HRVP: What I {"service":"smk","type":"single","id":"856243559980314624","display_user":true,"display_user_pic":true,"auto_expand_photo":true,"auto_expand_video":true,"render":true}">tweeted yesterday night was that, for me, seeing together EU and French flags welcoming the results of Emmanuel Macron was the hope of a generation. Seeing together the European and the French flags is affirming that a people's identity and a person's identity can be at the same time French and European. And this is how large parts of my generation – which is also Emmanuel's generation – feels about. One can feel a proud Italian, in my case, and a proud European, a proud French and a proud European, as Emmanuel feels, without denying the need to change and reform also our living together in the Union but putting all the energy we have into that. So, I am afraid I did not define Emmanuel as such as the hope of a generation but the fact of seeing European and French flags together.

This has to do with the second part of your question. You referred to the fact that a large number of French voters expressed or supported candidates who were putting into question the relation between France and the European Union. You know, it is not a relation, it is a community. The European Union without its Member States does not exist. And this is why commenting on the European Union and the French flags together is not interference; we are living in the same space. This distance that sometimes is perceived - inside or outside of the European Union - between capitals and "Brussels" is a fake one. I know that very well because I have been a Minister of a national Member State myself and I can tell you very frankly and very openly it is not ceding sovereignty being part of our Union; the only way we, in the European Union, can regain sovereignty in the globalised world of today, is by coming together.

So, the European Union is made of Member States and the sense of lack of distance is what allow us to work together. I chair three formations of the Council of the European Union: Foreign Ministers, Defence Ministers, and Development Ministers, and I know very well that the decisions the European Union takes are not taken by an alien living in Brussels. They are taken by the 28 relevant Ministers that form the decision and the consensus of the European Union. So, the European Union is made of us Europeans including our French friends who voted yesterday night. That is why it was only natural for me to comment and to welcome the fact that putting together the two flags – I would have commented in the same manner if they were appearing in any other rally or political meeting yesterday night – sends exactly the right message, both to the French people and to the European Union that we have a common responsibility to make our Union work and deliver for our people, because the European Union does not exist without the Europeans. It is as simple as that.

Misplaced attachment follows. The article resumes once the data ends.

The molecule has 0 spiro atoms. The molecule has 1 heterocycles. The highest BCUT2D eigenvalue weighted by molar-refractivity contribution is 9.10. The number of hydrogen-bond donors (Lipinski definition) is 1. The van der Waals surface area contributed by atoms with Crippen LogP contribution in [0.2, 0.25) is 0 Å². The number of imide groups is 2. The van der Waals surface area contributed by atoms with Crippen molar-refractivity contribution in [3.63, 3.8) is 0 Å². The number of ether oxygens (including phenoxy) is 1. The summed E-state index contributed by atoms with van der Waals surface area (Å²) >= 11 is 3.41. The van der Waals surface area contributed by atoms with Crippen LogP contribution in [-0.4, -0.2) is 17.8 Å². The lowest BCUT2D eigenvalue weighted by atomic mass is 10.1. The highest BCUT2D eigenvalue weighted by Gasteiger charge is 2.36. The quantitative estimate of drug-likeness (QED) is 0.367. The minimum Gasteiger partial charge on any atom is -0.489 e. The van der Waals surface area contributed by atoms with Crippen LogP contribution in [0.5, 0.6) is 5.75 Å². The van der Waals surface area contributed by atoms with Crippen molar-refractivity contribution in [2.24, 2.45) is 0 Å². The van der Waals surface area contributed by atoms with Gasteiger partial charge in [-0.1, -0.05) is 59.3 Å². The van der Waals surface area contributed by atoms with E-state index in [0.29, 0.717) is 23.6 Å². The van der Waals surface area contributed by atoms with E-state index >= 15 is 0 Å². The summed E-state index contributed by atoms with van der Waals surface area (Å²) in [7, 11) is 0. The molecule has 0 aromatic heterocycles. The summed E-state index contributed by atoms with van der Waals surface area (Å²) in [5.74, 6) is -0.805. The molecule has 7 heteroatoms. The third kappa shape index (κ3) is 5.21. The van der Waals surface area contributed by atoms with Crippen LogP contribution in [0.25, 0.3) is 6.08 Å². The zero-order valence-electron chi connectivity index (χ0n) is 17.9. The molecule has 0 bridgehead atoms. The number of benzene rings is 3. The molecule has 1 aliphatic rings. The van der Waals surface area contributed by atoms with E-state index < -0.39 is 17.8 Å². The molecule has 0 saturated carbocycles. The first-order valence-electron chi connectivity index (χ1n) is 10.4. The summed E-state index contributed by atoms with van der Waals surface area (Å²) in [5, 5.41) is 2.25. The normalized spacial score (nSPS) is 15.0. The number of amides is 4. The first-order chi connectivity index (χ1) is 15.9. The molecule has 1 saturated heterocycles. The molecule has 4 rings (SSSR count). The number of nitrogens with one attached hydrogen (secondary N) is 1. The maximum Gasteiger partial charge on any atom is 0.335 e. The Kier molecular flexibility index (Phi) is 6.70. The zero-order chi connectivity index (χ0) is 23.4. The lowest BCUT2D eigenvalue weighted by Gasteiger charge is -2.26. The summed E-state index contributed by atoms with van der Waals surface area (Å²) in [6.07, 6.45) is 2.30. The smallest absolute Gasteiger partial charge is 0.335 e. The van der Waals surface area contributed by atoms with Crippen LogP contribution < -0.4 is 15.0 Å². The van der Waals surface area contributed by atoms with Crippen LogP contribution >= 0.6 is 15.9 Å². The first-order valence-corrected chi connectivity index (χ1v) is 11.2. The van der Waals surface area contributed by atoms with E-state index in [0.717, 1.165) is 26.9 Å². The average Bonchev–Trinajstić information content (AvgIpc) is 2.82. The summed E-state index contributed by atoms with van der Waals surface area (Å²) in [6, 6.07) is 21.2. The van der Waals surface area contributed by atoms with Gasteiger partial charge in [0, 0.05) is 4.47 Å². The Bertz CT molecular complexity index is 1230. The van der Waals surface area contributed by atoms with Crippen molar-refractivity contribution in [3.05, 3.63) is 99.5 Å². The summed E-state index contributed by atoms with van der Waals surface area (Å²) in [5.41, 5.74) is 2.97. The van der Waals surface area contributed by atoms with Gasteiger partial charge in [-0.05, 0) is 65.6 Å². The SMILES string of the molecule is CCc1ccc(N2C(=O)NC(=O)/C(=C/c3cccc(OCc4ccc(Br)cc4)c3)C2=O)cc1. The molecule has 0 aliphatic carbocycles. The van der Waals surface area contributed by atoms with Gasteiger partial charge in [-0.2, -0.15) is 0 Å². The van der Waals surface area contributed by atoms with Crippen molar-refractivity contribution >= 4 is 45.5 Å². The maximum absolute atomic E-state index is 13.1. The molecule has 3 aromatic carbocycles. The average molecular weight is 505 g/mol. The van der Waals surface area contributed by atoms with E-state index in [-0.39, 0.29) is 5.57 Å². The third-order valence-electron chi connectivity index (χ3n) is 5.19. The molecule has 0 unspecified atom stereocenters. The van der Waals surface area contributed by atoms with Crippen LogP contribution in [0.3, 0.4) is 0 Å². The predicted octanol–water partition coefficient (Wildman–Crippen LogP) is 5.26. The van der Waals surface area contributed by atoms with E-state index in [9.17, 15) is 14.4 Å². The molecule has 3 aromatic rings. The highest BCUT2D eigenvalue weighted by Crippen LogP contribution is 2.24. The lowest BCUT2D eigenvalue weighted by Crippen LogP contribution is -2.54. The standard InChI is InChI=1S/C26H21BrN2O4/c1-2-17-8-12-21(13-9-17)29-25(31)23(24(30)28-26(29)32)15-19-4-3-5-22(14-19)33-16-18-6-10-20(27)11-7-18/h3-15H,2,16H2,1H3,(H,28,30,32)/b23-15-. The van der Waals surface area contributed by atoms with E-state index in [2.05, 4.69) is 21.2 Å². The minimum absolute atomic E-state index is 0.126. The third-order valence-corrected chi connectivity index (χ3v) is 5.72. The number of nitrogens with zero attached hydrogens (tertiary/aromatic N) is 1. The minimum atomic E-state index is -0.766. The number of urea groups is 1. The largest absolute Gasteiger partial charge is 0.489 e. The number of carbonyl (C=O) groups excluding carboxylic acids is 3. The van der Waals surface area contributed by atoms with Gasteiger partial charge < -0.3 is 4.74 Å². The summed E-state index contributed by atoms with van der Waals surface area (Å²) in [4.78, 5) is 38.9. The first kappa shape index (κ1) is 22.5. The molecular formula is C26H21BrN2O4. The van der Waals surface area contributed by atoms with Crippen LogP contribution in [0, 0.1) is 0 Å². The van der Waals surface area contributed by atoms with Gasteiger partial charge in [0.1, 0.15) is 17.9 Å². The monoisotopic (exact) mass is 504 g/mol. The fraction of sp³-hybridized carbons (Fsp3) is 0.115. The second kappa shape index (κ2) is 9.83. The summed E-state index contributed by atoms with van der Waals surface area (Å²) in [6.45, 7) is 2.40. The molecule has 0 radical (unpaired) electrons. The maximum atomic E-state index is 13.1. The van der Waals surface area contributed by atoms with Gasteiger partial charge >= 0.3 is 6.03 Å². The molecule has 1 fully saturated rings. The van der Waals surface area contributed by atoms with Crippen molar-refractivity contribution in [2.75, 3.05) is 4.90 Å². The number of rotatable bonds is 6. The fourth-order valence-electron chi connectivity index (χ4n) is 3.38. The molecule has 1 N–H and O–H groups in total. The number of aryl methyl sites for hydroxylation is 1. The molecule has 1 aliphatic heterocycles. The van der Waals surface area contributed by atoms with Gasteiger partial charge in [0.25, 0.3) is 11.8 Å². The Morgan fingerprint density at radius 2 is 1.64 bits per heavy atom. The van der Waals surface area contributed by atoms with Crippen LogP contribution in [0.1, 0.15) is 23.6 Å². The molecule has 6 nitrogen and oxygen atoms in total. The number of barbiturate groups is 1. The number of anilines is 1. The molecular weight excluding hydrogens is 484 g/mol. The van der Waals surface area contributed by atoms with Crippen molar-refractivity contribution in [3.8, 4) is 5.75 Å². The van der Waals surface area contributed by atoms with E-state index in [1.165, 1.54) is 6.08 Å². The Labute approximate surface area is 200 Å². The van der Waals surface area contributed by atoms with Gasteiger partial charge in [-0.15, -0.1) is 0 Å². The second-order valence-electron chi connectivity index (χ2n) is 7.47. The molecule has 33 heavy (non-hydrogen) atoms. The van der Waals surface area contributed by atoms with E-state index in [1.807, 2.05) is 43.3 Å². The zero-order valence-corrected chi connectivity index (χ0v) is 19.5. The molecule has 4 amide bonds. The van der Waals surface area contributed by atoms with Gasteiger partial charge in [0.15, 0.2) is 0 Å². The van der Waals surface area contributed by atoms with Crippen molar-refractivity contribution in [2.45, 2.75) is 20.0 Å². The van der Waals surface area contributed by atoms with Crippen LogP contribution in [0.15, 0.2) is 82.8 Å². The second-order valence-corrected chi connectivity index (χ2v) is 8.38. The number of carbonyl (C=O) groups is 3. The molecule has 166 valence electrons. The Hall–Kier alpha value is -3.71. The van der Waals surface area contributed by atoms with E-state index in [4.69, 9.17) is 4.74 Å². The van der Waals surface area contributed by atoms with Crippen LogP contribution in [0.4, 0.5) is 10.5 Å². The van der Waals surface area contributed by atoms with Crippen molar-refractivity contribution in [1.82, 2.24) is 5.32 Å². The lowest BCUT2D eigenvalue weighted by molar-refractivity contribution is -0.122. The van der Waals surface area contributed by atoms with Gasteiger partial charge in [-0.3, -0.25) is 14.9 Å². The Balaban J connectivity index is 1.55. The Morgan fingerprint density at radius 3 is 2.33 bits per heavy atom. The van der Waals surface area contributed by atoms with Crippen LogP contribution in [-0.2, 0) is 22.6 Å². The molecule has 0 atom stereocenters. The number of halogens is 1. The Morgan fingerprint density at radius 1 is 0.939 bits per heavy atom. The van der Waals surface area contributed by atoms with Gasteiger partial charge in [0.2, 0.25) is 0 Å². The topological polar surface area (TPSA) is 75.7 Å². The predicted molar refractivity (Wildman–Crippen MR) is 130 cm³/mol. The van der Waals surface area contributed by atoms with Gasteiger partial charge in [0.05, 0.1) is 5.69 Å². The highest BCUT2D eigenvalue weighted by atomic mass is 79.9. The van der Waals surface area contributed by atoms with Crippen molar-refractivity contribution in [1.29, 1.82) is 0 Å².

Q. Members of the gay community in Chechnya have made serious allegations about persecution, mistreatment, torture, even murder in Chechnya - in some cases at the hands of the Chechenian authorities. Has that matter been raised in your dialogue today? Second question: there are more than 30 members of the gay community from Chechnya currently in hiding in Russia, and they say they would desperately want to leave this country. Should the European Union or individual States from the European Union come up with a rescue plan to facilitate their exit?

 

HRVP: The issue of human rights came up in our dialogue this morning. By the way, before our meeting this morning, I met some representatives of the civil society organisations and human rights defenders with whom I discussed at length this and other issues related the work of civil society and respect of human rights in the Russian Federation.

I know that our Russian friends also have some concerns about some human rights issues inside the European Union. This is a frank and mutual dialogue where we hear each other and hopefully also listen to each other without only hearing. You might have seen the common reaction we have had on the specific case of the gay community in Chechnya and the need to protect it. Our expectation is that the Russian Federation does its part to protect its own citizens in full respect of human rights principles. This would cover also the second part of your question. We believe that the authorities of the country hold the primary responsibility of protecting their citizens' rights and, again, this is an issue that we have raised and discussed.